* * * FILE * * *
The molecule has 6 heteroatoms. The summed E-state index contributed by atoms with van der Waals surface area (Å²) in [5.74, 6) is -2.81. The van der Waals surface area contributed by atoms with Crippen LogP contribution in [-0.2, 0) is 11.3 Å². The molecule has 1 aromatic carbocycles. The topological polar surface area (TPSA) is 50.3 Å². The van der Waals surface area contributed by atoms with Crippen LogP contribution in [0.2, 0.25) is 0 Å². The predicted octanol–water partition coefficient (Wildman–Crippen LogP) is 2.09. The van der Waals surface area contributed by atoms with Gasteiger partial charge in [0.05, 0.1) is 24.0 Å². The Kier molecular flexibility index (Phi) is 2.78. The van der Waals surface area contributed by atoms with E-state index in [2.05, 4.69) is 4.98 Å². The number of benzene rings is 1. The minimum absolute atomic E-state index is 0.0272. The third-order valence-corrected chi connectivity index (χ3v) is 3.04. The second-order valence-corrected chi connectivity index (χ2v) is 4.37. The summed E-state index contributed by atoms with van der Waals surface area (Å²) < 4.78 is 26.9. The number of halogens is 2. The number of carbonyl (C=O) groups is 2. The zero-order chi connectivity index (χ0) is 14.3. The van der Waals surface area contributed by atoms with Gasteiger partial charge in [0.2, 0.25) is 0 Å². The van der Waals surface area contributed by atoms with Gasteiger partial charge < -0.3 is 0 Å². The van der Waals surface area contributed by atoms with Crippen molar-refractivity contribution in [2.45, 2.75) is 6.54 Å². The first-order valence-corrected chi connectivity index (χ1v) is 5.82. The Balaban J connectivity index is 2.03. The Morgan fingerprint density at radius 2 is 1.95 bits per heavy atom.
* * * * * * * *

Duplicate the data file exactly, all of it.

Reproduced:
The molecule has 6 heteroatoms. The summed E-state index contributed by atoms with van der Waals surface area (Å²) in [5.74, 6) is -2.81. The van der Waals surface area contributed by atoms with Crippen LogP contribution in [-0.2, 0) is 11.3 Å². The molecule has 1 aromatic carbocycles. The topological polar surface area (TPSA) is 50.3 Å². The van der Waals surface area contributed by atoms with Crippen LogP contribution in [0.2, 0.25) is 0 Å². The predicted octanol–water partition coefficient (Wildman–Crippen LogP) is 2.09. The van der Waals surface area contributed by atoms with Gasteiger partial charge in [0.05, 0.1) is 24.0 Å². The Kier molecular flexibility index (Phi) is 2.78. The van der Waals surface area contributed by atoms with E-state index in [2.05, 4.69) is 4.98 Å². The number of benzene rings is 1. The minimum absolute atomic E-state index is 0.0272. The third-order valence-corrected chi connectivity index (χ3v) is 3.04. The second-order valence-corrected chi connectivity index (χ2v) is 4.37. The summed E-state index contributed by atoms with van der Waals surface area (Å²) < 4.78 is 26.9. The number of halogens is 2. The number of carbonyl (C=O) groups is 2. The zero-order chi connectivity index (χ0) is 14.3. The van der Waals surface area contributed by atoms with Gasteiger partial charge in [0.2, 0.25) is 0 Å². The van der Waals surface area contributed by atoms with Gasteiger partial charge < -0.3 is 0 Å². The van der Waals surface area contributed by atoms with Crippen molar-refractivity contribution in [2.45, 2.75) is 6.54 Å². The first-order valence-corrected chi connectivity index (χ1v) is 5.82. The Balaban J connectivity index is 2.03. The Morgan fingerprint density at radius 2 is 1.95 bits per heavy atom.